...Two factors appear astonishing to us today: how was it possible that Victorian censors allowed the publication of nude images so unrepentantly realistic and how did von Gloeden succeed in convincing local boys to pose for him without either their families or the Church intervening? Von Gloeden's photographs are, as we have already noted, neither extravagantly provocative nor blatantly pornographic - in point of fact, they quite usually exclude an aura of innocence.

Gratuitous sexual and pornographic images are absent from von Gloeden's work. The strong formal elements of his images remain faithful to the classical rules of composition which prevailed during the eighteenth and nineteenth centuries; so too, his preference for the androgynous male nude.

Fully evident is a homosexual preoccupation with such libidinally charged areas of the anatomy as the penis and buttocks...

How did von Gloeden persuade the local boys to pose for him? Aside from the fact that their activity was remunerated, one must bear in mind that von Gloeden, a man of charisma, arrived in the community as a generous benefactor. In its "indigenous souls" he believed himself to have discovered the direct descendants of the ancient Greeks, a lineage which, though reduced to rags, retained its nobility. One must also bear in mind that, throughout the Christian Mediterranean, homosexuality was tacitly tolerated as a passing phase in a young man's life.

"This could quite well be a result", Gert Schiff points out, "of the age-old Graeco-Roman tradition. But perhaps a more logical solution lies in the regional custom of keeping the two sexes separated until marriage, and thus in the wisdom of the church - to be magnanimous in all peripheral questions, yet utterly implacable with regard to the preservation of its own political power."

...Works by such artists as Frederic Leighton, Alma Tademas and Maxfield Parish evidence their acquaintance with Gloeden's oeuvre...

Deprived of his family income, von Gloeden, the aristocratic amateur, was obliged to employ his artistic hobby as a means of livelihood.


The following is from:

Gloeden, Wilhelm von, Baron (1856-1931) by Jason Goldman

... The standard tale paints von Gloeden as an affluent German--a member of the minor nobility of Mecklenberg in Northern Germany--who, suffering from what was probably tuberculosis, moved to the Sicilian village of Taormina in his twenties.

According to this account, he was instantly enamored of the village boys who eventually became the subjects of his Homeric photographs by day and the objects of his personal pleasure by night. The Baron's family wealth financed a lavish lifestyle; he hosted a slew of guests from throughout Europe, many of whom indulged in the nocturnal orgies he orchestrated at his villa with the local boys.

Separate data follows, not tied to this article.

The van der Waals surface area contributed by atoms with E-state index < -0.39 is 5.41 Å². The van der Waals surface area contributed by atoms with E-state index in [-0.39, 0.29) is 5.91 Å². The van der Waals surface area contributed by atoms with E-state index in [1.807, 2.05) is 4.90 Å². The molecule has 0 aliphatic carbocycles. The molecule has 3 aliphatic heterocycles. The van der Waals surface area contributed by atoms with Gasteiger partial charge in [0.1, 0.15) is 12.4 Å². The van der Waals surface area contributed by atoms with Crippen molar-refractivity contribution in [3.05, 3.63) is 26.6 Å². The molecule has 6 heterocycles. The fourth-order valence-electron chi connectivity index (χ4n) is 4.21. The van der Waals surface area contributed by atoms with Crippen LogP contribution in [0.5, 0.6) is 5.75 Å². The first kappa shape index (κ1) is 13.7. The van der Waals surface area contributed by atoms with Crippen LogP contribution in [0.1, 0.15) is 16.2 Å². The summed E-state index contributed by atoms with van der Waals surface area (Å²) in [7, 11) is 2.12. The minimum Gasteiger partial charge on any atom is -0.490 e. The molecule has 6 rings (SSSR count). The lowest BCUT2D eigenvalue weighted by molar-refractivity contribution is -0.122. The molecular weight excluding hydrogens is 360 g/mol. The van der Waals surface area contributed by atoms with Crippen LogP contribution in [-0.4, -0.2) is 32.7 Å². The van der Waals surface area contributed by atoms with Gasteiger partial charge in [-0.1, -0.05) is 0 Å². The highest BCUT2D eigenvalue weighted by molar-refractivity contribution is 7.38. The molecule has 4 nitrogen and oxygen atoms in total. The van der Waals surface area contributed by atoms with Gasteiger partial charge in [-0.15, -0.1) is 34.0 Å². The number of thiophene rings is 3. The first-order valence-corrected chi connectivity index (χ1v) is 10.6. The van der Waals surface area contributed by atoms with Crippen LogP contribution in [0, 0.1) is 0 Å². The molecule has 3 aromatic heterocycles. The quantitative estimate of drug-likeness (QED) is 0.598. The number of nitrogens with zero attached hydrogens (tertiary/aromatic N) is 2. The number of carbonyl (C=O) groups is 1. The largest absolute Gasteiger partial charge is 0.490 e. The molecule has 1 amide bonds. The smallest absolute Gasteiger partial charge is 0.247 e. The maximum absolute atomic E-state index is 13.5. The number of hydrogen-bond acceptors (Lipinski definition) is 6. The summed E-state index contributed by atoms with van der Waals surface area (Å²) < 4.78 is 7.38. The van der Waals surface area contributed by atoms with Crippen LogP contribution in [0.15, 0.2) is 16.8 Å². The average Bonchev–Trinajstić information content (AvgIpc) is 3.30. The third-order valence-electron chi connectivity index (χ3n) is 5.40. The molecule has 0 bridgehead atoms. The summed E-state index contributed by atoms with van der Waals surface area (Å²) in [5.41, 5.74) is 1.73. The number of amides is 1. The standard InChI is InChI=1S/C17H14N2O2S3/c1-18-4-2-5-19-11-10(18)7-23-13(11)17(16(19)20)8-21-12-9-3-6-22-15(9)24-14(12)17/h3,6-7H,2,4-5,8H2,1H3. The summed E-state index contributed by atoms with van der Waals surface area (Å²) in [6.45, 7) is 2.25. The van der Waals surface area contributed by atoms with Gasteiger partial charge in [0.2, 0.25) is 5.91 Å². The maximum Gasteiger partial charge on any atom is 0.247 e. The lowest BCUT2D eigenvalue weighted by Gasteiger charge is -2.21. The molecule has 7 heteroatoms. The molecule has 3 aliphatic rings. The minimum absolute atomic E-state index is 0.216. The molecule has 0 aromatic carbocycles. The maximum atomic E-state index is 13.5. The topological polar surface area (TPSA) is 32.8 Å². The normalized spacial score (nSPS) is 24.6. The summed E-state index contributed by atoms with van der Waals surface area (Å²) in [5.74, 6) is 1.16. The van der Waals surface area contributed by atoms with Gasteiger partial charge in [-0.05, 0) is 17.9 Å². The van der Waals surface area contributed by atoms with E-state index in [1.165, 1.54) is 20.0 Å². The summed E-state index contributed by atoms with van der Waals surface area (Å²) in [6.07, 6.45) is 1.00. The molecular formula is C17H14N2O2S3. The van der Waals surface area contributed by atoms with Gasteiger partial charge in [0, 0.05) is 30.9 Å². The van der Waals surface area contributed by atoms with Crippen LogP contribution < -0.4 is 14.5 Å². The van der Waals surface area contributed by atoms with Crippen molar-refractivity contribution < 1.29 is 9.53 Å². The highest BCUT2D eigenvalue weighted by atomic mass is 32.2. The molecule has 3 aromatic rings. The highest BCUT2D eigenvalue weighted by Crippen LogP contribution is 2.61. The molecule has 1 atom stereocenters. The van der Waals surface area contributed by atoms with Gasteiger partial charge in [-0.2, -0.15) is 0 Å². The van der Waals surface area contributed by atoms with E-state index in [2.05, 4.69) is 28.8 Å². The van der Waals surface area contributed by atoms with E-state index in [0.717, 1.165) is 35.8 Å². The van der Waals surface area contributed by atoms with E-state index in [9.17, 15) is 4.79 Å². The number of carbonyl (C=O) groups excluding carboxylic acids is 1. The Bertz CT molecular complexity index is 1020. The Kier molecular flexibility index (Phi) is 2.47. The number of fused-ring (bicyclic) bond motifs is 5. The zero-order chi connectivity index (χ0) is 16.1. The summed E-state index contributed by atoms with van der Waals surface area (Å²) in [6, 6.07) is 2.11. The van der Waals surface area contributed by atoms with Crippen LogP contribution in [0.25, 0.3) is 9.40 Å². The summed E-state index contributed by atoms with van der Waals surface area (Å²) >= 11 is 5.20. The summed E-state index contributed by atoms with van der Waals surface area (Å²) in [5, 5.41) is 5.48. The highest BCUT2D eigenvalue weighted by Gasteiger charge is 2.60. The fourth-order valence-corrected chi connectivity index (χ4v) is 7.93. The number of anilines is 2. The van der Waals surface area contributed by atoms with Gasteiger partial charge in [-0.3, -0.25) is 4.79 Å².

The bulk of von Gloeden's photographs were made between 1890 and 1914 and belong to a generation of pictures that romanticize pastoral life in the wake of widespread industrialization. Several of his models reportedly remained devoted to him until his death in 1931, shortly after which many of his glass negatives were seized or destroyed by Mussolini's Fascist police under a pornography charge.

Although von Gloeden has been largely mythologized as a charming, generous benefactor and hero of homoerotic photography, it is important also to think of his work in relation to the colonial dynamics of his presence in impoverished Taormina. His subjects' bodies were not classically athletic, but the callused products of hard labor--an effect the aristocratic German attempted to smooth over with a homemade emulsion.

The Baron's economic clout in the small village ensured both a civic stake in his work and tolerance of his open homosexuality. Not only did von Gloeden employ several boys as domestic servants, but he also became a pre-war sugar daddy, financing dowries and new businesses for his models. Despite the village's strong Catholic dogmas, von Gloeden was thus able to procure its sons for both his camera's gaze and his guests' (as well as his own) sexual tourism.

Von Gloeden's images epitomize a standard tactic of early homoerotic image-making: the "classical" scenes, costumes, and props in his compositions act as alibis for their homoerotic narratives, legitimizing the camera's obsessive gaze upon the boys' bare bodies.

For the mainstream audience that consumed them, the Homeric themes and allusions to antiquity--coupled with the depiction of the pastoral countryside--were crucial for reading von Gloeden's images as nostalgic, asexual visions of a simpler life or as ethnographic portraits.

However, the homoerotic impetus of his work is by no means covert; the lack of moral scrutiny of his work by the Victorians is as surprising as the censorship of his work by the Fascists is predictable. Over and over again, carefully crafted poses, sultry looks, and passionate caresses cement a homoerotic subtext.

Given this, the "classical" themes are also readable as an early example of kitsch: the irreverent recombination of Greek and Roman regalia mixed in with faux leopard print rugs and potted palms set the boys' eroticism in a melodramatic vision of "old world" sensuality.

Equally important are the ways in which von Gloeden's pictures contribute to a long-standing tradition of the docile, brown-skinned sex object within European art. As his production is contemporaneous with the rise of modern tourism among the wealthy, and as his images were celebrated mainly among affluent socialites, these boys' eroticism is largely informed by racial, cultural, and class difference.